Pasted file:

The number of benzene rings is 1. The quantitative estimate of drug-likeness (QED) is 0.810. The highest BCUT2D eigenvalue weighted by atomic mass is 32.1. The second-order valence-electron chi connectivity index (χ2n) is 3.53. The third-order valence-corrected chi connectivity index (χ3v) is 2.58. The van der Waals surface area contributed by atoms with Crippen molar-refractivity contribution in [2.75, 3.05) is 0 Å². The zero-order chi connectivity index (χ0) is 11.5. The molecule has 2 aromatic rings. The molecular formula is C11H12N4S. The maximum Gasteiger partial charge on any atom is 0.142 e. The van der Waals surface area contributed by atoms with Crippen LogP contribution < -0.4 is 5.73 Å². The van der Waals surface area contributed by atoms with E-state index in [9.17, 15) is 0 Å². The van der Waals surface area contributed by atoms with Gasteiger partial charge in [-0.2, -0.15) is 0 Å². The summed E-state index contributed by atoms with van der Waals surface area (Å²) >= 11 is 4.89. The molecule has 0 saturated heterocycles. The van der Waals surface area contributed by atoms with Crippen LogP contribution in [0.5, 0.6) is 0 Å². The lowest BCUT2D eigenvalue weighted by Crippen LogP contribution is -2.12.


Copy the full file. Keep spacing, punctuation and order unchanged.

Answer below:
The number of benzene rings is 1. The quantitative estimate of drug-likeness (QED) is 0.810. The highest BCUT2D eigenvalue weighted by atomic mass is 32.1. The second-order valence-electron chi connectivity index (χ2n) is 3.53. The third-order valence-corrected chi connectivity index (χ3v) is 2.58. The van der Waals surface area contributed by atoms with Crippen molar-refractivity contribution in [2.75, 3.05) is 0 Å². The zero-order chi connectivity index (χ0) is 11.5. The molecule has 2 aromatic rings. The molecular formula is C11H12N4S. The maximum Gasteiger partial charge on any atom is 0.142 e. The van der Waals surface area contributed by atoms with Crippen LogP contribution < -0.4 is 5.73 Å². The van der Waals surface area contributed by atoms with E-state index in [9.17, 15) is 0 Å². The van der Waals surface area contributed by atoms with Gasteiger partial charge in [-0.2, -0.15) is 0 Å². The summed E-state index contributed by atoms with van der Waals surface area (Å²) >= 11 is 4.89. The molecule has 0 saturated heterocycles. The van der Waals surface area contributed by atoms with Crippen LogP contribution in [0.5, 0.6) is 0 Å². The lowest BCUT2D eigenvalue weighted by Crippen LogP contribution is -2.12.